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Thompson says America must "unchoose" policies that have led to mass incarceration

Axinn says new data on campus rape will "allow students to see for themselves the full extent of this problem"

Frey says white population is growing in Detroit and other large cities


Susan Murphy to speak at U-M kickoff for data science initiative, Oct 6, Rackham

Andrew Goodman-Bacon, former trainee, wins 2015 Nevins Prize for best dissertation in economic history

Deirdre Bloome wins ASA award for work on racial inequality and intergenerational transmission

Bob Willis awarded 2015 Jacob Mincer Award for Lifetime Contributions to the Field of Labor Economics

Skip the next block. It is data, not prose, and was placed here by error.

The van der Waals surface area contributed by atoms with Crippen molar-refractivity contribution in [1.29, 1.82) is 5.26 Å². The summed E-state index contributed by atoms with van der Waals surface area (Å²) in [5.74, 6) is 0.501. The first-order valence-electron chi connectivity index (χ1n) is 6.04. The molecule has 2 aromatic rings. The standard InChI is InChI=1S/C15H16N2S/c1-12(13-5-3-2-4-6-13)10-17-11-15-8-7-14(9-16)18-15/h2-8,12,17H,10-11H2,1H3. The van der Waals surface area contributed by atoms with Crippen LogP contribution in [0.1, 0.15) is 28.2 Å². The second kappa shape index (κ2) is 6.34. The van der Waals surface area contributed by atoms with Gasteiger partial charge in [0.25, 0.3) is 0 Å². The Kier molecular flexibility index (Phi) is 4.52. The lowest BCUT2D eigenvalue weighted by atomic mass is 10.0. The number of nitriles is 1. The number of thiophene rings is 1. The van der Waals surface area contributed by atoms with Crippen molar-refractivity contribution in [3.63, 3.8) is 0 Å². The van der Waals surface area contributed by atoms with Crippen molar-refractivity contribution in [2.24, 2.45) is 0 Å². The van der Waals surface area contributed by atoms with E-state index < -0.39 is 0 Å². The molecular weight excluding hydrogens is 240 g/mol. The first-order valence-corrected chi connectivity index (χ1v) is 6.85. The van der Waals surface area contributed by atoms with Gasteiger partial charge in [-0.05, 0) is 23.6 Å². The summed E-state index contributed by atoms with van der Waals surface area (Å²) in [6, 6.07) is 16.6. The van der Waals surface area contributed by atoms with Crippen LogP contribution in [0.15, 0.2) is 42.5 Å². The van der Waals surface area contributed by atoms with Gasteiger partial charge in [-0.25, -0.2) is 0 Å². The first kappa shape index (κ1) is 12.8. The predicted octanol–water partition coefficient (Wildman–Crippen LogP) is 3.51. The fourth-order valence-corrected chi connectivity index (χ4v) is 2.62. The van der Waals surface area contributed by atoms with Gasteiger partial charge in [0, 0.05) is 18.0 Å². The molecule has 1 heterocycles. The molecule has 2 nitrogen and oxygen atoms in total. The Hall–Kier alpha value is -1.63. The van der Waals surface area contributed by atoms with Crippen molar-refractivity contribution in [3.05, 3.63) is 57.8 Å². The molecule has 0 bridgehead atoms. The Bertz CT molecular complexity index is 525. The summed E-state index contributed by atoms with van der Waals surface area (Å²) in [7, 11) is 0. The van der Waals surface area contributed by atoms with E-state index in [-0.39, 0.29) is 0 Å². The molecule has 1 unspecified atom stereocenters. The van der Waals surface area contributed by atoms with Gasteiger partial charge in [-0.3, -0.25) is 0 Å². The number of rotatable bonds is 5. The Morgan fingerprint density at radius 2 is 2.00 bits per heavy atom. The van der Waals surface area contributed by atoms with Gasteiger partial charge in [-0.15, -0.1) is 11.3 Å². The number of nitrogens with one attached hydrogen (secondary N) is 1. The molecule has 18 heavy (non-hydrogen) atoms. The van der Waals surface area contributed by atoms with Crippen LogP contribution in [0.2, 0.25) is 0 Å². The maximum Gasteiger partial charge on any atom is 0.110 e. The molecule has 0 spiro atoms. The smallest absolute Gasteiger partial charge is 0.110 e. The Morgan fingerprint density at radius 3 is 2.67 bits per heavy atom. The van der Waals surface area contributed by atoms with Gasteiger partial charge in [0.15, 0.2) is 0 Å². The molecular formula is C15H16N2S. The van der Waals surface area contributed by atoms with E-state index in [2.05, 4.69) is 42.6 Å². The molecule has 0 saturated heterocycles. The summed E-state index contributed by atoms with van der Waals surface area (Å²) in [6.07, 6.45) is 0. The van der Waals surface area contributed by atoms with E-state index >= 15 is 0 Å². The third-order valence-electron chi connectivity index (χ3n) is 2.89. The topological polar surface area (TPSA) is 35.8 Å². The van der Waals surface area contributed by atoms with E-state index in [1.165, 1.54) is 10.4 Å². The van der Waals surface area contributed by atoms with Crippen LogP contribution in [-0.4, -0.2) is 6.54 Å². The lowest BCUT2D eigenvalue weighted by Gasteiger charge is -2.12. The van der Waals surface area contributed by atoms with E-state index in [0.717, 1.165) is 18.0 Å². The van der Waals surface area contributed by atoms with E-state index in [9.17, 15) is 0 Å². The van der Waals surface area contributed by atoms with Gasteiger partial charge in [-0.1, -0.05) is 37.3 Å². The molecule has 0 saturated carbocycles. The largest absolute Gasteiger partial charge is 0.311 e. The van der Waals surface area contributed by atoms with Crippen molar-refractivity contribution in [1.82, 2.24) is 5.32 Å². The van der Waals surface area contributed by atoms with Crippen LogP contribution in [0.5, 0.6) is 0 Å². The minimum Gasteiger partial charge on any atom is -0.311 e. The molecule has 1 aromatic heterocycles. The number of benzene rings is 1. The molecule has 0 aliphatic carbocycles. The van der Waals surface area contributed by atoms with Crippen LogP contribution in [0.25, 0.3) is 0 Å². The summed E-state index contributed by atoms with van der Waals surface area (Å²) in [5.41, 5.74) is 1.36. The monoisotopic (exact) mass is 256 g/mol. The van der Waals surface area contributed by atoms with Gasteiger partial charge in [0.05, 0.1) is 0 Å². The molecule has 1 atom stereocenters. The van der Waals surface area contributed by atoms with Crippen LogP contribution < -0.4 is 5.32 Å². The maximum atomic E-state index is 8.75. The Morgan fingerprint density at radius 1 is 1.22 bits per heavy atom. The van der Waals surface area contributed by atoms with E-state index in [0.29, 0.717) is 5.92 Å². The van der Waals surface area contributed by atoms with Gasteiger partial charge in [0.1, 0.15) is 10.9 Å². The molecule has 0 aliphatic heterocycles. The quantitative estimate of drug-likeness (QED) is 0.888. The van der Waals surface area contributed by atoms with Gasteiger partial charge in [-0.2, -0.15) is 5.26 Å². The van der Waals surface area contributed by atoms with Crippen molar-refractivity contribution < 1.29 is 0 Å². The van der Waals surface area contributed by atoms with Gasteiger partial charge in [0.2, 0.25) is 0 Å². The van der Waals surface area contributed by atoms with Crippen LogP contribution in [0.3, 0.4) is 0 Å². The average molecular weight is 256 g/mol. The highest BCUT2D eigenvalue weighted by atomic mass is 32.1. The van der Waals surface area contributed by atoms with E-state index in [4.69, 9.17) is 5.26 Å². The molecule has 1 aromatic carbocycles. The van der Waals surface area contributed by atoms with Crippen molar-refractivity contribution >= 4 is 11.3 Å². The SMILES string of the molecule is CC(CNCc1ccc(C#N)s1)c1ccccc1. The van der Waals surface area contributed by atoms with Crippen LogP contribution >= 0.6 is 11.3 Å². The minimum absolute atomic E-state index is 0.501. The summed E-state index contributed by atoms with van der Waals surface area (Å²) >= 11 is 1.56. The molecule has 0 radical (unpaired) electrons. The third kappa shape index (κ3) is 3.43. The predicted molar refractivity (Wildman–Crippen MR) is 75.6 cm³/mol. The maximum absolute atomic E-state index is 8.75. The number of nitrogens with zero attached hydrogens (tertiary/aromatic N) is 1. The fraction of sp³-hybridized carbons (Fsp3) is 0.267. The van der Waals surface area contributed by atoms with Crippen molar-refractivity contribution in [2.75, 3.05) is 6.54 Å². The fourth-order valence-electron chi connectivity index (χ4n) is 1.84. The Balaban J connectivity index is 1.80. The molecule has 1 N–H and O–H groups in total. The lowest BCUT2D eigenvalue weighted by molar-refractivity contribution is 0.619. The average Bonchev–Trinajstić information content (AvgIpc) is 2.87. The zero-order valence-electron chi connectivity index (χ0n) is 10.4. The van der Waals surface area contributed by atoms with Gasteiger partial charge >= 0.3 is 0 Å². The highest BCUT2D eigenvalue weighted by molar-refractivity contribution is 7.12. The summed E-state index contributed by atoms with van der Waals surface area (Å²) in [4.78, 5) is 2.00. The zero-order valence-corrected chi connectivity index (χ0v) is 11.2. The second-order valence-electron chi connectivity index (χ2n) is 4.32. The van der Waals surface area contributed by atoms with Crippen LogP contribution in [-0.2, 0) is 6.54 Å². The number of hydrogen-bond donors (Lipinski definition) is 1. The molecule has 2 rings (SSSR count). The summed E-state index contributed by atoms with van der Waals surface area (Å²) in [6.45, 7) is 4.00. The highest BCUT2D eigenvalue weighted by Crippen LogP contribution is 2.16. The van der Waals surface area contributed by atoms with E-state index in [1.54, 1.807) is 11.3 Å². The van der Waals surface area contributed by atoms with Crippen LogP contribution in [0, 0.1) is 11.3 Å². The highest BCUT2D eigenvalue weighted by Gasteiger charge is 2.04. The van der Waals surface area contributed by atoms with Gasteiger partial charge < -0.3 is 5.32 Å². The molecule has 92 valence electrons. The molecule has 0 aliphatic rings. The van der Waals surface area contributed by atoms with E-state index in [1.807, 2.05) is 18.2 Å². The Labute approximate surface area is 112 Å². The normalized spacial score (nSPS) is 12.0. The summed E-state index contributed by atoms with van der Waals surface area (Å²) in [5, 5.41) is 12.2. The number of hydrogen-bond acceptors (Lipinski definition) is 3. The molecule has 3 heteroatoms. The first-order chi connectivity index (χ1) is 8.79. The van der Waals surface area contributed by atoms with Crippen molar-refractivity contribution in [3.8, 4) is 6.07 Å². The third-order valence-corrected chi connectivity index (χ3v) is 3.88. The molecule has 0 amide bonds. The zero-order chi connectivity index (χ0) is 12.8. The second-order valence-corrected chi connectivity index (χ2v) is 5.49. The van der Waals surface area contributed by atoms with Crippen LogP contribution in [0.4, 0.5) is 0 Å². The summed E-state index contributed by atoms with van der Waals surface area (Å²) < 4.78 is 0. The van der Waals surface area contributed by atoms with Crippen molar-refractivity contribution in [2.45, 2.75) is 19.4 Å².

Next Brown Bag

Monday, Oct 5 at noon, 6050 ISR
Colter Mitchell: Biological consequences of poverty

Does it matter who writes the check to the government? The economics of tax remittance

Archived Abstract of Former PSC Researcher

Slemrod, Joel. 2008. "Does it matter who writes the check to the government? The economics of tax remittance." National Tax Journal, 61(2): 251-275.

This paper argues that who remits tax may be an important aspect of implementing a tax system, in spite of standard economic analysis that maintains that which side of a taxed market remits is completely irrelevant. The irrelevance proposition does not apply in the presence of avoidance and evasion (i.e., in all real tax systems) because the total resource costs of administering a given effective tax structure may vary depending on the remittance system and because the opportunities for avoidance and evasion and the technology of enforcement affect the incentive to demand and supply the taxed activity.

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